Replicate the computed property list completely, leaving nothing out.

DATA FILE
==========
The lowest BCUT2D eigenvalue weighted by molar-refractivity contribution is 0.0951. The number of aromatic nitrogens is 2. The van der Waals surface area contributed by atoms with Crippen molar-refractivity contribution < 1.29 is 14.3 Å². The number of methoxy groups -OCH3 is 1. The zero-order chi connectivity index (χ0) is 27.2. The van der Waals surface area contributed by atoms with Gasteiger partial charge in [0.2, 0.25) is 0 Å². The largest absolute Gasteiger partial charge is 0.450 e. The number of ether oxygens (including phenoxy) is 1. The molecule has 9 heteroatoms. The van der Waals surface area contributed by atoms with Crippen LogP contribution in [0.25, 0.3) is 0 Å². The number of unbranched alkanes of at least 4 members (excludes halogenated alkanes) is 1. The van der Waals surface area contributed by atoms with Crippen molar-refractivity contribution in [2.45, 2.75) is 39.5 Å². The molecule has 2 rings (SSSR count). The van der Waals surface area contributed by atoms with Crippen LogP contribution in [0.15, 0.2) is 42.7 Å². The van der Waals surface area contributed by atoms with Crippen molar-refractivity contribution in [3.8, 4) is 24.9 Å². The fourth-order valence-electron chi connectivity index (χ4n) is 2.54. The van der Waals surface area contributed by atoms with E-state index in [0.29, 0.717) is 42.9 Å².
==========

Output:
The lowest BCUT2D eigenvalue weighted by molar-refractivity contribution is 0.0951. The number of aromatic nitrogens is 2. The van der Waals surface area contributed by atoms with Crippen molar-refractivity contribution < 1.29 is 14.3 Å². The number of methoxy groups -OCH3 is 1. The zero-order chi connectivity index (χ0) is 27.2. The van der Waals surface area contributed by atoms with Gasteiger partial charge in [0.2, 0.25) is 0 Å². The largest absolute Gasteiger partial charge is 0.450 e. The number of ether oxygens (including phenoxy) is 1. The molecule has 9 heteroatoms. The van der Waals surface area contributed by atoms with Crippen LogP contribution in [0.25, 0.3) is 0 Å². The number of unbranched alkanes of at least 4 members (excludes halogenated alkanes) is 1. The van der Waals surface area contributed by atoms with Crippen molar-refractivity contribution in [2.45, 2.75) is 39.5 Å². The molecule has 2 rings (SSSR count). The van der Waals surface area contributed by atoms with Crippen LogP contribution in [0.15, 0.2) is 42.7 Å². The van der Waals surface area contributed by atoms with Crippen molar-refractivity contribution in [3.8, 4) is 24.9 Å². The fourth-order valence-electron chi connectivity index (χ4n) is 2.54. The van der Waals surface area contributed by atoms with E-state index in [0.29, 0.717) is 42.9 Å².